Even without public events, 9/11 anniversary still matters
09/10/2012 11:15 PM
09/01/2013 7:35 AM
Out at the York County fire training grounds, there is a small bucket of flowers, red with a tiny American flag nestled among the flowers.
It sits underneath a piece of steel that fell and crashed hundreds of miles away, on a day 11 years ago when almost 3,000 people died.
The flowers are fresh, no more than a couple of days old. Another tiny American flag is stuck onto the steel itself.
Somebody just showed up, remembered and left.
There are four small stone benches where people can sit and look. The view on Ogden Road, south of Rock Hill, is of three black granite stones that hold up the rusting piece of steel with concrete and iron on it.
The steel beam came out of the rubble of the World Trade Center in New York.
The monument was dedicated a year ago today – 10 years after the terrorist attacks. Volunteer firefighters in York County, like hundreds of other places in America and even overseas, received a piece of the towers to incorporate into a memorial.
The York volunteers raised thousands of dollars for the granite, and many gave services for the concrete pad, the sod – the whole place – to make this memorial so powerful in its simple tribute.
“Not bad for a bunch of good ol’ country boys,” said Bob Davenport, one of the leaders of the effort to get the beam and build the monument. Davenport is a volunteer at the Bethesda Fire Department and a York County magistrate – but his real title is “American.”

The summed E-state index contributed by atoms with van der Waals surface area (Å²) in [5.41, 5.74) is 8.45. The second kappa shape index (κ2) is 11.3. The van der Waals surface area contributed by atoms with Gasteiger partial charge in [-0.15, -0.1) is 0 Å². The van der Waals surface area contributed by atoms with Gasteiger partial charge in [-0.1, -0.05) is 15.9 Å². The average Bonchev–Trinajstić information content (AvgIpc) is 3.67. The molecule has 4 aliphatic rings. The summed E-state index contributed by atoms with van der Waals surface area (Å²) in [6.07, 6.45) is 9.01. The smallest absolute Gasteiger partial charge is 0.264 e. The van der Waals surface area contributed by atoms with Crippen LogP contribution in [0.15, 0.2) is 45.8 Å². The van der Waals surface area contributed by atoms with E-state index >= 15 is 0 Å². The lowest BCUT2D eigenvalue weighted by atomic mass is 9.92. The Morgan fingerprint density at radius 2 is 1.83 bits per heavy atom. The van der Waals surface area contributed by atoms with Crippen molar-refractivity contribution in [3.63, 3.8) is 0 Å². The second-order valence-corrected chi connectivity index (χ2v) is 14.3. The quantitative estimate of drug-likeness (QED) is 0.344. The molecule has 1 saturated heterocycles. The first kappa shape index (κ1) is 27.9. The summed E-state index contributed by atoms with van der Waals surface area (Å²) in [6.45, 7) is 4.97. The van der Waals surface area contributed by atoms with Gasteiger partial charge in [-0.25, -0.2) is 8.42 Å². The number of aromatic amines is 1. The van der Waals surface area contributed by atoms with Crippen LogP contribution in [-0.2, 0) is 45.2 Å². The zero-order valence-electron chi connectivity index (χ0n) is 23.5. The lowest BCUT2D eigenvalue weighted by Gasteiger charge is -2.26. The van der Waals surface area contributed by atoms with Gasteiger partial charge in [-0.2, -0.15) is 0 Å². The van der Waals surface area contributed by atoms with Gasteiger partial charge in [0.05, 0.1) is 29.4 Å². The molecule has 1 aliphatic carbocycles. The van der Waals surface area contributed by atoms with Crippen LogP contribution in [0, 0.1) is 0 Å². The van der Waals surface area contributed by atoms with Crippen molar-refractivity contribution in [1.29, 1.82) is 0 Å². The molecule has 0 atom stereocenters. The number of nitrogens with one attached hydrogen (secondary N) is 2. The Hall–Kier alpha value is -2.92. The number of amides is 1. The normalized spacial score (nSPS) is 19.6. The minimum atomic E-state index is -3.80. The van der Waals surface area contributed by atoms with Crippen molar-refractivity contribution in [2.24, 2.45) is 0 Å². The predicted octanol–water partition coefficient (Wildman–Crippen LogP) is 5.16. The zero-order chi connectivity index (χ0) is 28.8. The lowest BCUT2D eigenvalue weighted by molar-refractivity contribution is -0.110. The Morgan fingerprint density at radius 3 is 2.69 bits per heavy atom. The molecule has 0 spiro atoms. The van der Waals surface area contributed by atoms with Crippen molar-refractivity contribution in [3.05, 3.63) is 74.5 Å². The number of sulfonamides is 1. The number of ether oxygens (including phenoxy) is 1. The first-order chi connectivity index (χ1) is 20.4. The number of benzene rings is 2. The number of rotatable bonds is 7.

One of the three granite slabs has the number 343 on it – for the 343 firefighters who died Sept. 11. The other numbers are 23 for police officers, 37 for port authority cops and 2,346 for the number of civilians who were killed.
“You just look at that monument and you think about those people who died, and what we can do is remember them,” said Leon Yard, another magistrate and assistant chief at the Oakdale Fire Department. He helped bring the beam to York County.
Some of these volunteers will gather at 7 a.m. today for a prayer service at the monument. Anyone who wants to go can show up, said Yard and Davenport, because “this is the people’s monument.”
There appear to be no other public ceremonies for anniversary number 11. Eleven is not a nice even number. More, it seems like the public embrace of such an important day has loosened.
Nobody at the Rock Hill National Guard armory – or among the 168 families of soldiers from that armory – forgets Sept. 11, 2001. The Guard’s 178th Combat Engineers from Rock Hill, 168 strong, are in the rocky wastes of Afghanistan because of those attacks 11 years ago. Some of them are on their second, third or fourth deployments.
Sept. 11, 2001, is why Paul Neff and Pat Leach, Kenneth James Butler and T.J. Dudley, all of York County, died in wars in Iraq or Afghanistan afterward.
Sept. 11, 2001 is why Logan Tinsley and Zandra Worthy-Walker of Chester County died later in those wars.
Sept. 11, 2001 is why hundreds from York, Chester and Lancaster counties have fought in the wars – and still do.
The workers at the Little Giant convenience store next to the Rock Hill armory do not forget Sept. 11.
On the wall behind the counter where the livermush biscuits are prepared is a giant banner that has hung for more than 10 years. On that “Flag of Heroes” are the names of the firefighters who died that day 11 years ago.